500 Calyx Ratings: What have we learned?

Wednesday, 22 May 2024

Calyx Global has rated over 500 carbon projects. When reaching milestones, we like to pause for a moment to reflect and share what we have learned. Our ratings currently cover over half of all credit issuances in the past several years. Each week we also update our credit ratings distribution. So what have we learned?

#1 - Ugly Ducklings: Still overlooked by the market

Over a year ago we wrote about projects that lack charisma but have high greenhouse gas (GHG) integrity. This is still true today. Our highest GHG ratings come from the waste, manufacturing and industry sectors. They tend to command lower prices even though they have higher GHG integrity. We continue to write about projects that reduce methane emissions from landfills or abate N2O from nitric acid plants. Some of our highest ratings are from the destruction of ozone-depleting substances.

The Ugly Ducklings

Photos: a nitric acid plant [1, source: UN ], a landfill [2] and ODS canisters [3, source: Tradewater, LLC]

Why do these projects typically receive our highest ratings? They inherently have characteristics that make their pathway to higher GHG integrity easier: no non-permanence risk, relatively easy emissions to measure, a clearer counterfactual baseline and no or very low risk of leakage. Most of these projects address “point source” emissions or pollution, which regulatory agencies admit are easier to address than nonpoint-source emissions.

These issues are not the same for “charismatic” projects, such as nature-based or household-scale mitigation activities. Nature-based projects can be of higher quality as seen in the figure below. However, unlike the Ugly Ducklings, they have reversal risk. Carbon stock changes across a highly varied and dynamic landscape can be hard to measure (but gives nature its beauty). Nature protection projects also have challenging counterfactual baselines that are hard to set and easy to game. In addition, they come with leakage that can be significant but difficult to estimate. Household-scale projects, such as cookstoves, are an example of nonpoint-source emissions, which can be hard to oversee and measure accurately.

Therefore, it is unsurprising that the “short list” of project types likely to gain the ICVCM’s CCP Label – landfill gas, ODS, nitric acid and others – are the ugly ducklings. This is consistent with our distribution of ratings for GHG integrity, which looks better for “uncharismatic” projects in the industrial and waste sectors, compared to the more charismatic nature and household-scale projects.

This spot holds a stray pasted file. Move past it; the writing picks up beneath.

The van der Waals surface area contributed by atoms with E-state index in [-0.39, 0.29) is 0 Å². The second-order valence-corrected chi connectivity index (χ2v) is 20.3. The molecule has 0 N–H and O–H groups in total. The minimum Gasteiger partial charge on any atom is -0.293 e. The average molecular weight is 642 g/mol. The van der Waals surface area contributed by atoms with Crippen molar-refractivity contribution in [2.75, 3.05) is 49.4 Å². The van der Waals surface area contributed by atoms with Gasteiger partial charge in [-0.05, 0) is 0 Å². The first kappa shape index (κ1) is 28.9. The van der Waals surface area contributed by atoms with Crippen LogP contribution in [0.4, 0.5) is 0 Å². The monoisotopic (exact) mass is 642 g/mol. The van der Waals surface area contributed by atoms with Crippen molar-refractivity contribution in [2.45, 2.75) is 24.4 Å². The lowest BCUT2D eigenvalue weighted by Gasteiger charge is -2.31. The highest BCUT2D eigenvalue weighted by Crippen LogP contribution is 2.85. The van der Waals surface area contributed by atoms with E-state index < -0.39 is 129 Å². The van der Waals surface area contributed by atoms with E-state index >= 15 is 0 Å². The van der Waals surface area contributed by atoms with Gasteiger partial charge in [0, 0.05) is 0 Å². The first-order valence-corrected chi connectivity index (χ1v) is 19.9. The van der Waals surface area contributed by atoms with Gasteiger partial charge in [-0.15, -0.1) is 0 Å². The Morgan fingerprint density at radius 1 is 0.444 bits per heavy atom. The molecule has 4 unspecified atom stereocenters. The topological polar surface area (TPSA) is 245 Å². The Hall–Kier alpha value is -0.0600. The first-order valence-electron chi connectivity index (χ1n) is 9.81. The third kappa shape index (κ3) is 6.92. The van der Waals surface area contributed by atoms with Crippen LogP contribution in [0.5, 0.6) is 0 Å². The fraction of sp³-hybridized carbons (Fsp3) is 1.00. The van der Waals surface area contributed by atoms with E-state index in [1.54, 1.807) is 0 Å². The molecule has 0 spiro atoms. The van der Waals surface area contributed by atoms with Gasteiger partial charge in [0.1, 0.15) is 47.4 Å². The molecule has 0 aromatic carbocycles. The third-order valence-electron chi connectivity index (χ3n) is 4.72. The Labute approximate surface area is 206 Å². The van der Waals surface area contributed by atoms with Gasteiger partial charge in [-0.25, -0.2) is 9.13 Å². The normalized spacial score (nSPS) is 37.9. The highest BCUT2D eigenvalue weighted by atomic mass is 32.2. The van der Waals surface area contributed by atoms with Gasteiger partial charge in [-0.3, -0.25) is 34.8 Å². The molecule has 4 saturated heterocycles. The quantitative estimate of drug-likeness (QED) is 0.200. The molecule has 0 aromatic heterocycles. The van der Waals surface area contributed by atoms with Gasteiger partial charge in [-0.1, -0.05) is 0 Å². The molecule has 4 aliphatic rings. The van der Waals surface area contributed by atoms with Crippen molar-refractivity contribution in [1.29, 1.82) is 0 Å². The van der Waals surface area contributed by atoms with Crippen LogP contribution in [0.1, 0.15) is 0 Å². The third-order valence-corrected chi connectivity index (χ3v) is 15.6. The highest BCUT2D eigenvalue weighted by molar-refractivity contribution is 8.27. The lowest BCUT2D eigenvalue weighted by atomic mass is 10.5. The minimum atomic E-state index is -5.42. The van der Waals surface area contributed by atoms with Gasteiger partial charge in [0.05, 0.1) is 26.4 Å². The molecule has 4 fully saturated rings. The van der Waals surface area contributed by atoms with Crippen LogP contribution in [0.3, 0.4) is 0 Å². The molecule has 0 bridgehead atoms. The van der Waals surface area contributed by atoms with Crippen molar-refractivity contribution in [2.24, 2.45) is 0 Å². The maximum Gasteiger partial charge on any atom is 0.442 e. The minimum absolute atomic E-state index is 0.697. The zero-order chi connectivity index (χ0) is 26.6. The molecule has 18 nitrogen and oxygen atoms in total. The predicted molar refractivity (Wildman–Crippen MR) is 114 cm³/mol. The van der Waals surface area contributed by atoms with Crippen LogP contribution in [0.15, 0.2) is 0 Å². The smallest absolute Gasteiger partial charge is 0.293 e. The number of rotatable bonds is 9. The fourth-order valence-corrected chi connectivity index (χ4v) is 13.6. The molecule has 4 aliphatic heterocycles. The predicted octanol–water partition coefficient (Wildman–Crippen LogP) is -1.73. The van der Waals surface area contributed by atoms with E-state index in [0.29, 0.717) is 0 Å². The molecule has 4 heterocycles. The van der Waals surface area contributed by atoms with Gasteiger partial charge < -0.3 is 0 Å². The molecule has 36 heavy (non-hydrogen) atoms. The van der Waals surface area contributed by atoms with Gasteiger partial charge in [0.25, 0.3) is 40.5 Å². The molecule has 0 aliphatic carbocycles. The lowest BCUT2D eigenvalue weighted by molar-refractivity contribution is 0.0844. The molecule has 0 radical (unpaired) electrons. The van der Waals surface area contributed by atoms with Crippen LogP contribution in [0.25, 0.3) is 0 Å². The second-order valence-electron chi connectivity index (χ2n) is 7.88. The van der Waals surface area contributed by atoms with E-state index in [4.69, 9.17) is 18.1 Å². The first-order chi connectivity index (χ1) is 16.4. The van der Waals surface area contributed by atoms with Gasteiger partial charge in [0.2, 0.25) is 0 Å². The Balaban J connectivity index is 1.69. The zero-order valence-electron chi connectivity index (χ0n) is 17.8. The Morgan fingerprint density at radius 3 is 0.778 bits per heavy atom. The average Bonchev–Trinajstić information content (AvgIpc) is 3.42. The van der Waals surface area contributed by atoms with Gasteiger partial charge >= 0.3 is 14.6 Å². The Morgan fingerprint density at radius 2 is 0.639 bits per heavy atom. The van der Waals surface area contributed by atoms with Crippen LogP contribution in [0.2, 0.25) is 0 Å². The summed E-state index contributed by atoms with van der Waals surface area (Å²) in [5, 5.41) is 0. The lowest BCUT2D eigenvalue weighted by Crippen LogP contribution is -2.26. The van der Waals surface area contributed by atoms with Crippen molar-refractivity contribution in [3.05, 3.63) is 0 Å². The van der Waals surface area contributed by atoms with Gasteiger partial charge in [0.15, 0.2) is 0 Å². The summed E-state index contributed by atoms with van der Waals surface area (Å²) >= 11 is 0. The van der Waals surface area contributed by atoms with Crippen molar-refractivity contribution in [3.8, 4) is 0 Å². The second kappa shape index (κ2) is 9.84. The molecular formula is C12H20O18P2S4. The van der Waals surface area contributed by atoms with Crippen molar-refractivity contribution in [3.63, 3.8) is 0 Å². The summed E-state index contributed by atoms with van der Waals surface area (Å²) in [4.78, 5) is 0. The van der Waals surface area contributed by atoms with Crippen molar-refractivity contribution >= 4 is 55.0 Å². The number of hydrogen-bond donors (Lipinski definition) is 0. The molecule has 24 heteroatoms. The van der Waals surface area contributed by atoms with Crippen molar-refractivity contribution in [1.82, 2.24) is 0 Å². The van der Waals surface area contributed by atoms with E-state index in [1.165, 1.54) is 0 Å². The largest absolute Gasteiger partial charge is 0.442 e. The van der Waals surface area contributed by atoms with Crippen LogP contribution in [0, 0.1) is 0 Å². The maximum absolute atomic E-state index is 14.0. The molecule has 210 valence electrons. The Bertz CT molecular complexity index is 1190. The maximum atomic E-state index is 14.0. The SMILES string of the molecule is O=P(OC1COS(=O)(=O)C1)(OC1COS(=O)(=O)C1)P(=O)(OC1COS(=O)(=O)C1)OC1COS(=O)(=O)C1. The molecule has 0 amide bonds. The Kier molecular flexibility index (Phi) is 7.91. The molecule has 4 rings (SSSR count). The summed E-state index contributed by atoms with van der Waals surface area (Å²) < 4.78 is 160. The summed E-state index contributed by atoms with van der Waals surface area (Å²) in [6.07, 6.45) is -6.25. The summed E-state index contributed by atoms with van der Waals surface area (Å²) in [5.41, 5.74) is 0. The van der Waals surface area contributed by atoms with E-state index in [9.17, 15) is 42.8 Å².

This does not mean that nature-based projects cannot be high quality (see lesson #3 below). It also does not mean we should shy away from financing nature or projects that benefit households. Forests and other ecosystems are critical for human survival and adapting to climate change. And cookstove projects benefit, in particular, the health of women and children. But, the inherent characteristics of these project types mean they have more hurdles to overcome to meet quality criteria – not just those set by Calyx Global, but also those defined by the ICVCM and others. 

#2 - Location: Country and regional context matter

Not all projects are equal, even within the same category or project type. The location of the project can significantly impact the rating evaluation. Often, the country context is insufficiently covered in project documentation (excluding perhaps nature-based projects). Therefore, Calyx Global spends considerable time researching country-specific context for various project types and considers this information when applying ratings.

For example, regulation and government incentives can play a critical role in assessing additionality. If a government already provides sufficient financial incentives to create a business-as-usual scenario for a project type or introduces the legal framework that requires an activity, it is not additional. On the other hand, when incentives are removed, mitigation activities that were once considered business-as-usual could potentially transform into being additional. Certain countries or areas within a country face greater challenges implementing projects due to inadequate infrastructure, limited resources or high-risk conditions. This can be seen in situations such as conflict for land use or mining competing with possible revegetation activities, making certain activities in such areas highly additional.

#3 - Methodologies matter… but only to a point

The ICVCM will soon announce the initial categories (i.e. project type + methodologies) they deem sufficiently robust to receive the CCP label. This is a difficult task as few methodologies deliver consistently high-quality credits. If we go by the “80-20” rule, i.e., that a methodology is relatively good if it delivers an A-level rating 80% of the time, we have found fewer than five such cases. This means less than 10% of the 50 categories we have assessed to date are consistently high quality. Our analysis is consistent with the CCQI assessments of methodologies.

However, that does not mean projects using such methodologies have low GHG integrity. We have seen projects that make more conservative choices – despite the methodologies leaving flexibility for the project to be more aggressive in the volume of credits it could generate. We hope a higher rating rewards projects for their choices.

Our journey to 500 ratings has brought us these learnings and more. To hear more on what we’re seeing in the market, join us for a webinar on June 12, 2024: “Surprising learnings from rating over 500 carbon projects.

About the author

Calyx Global

This article includes insights and input from multiple experts in Calyx Global.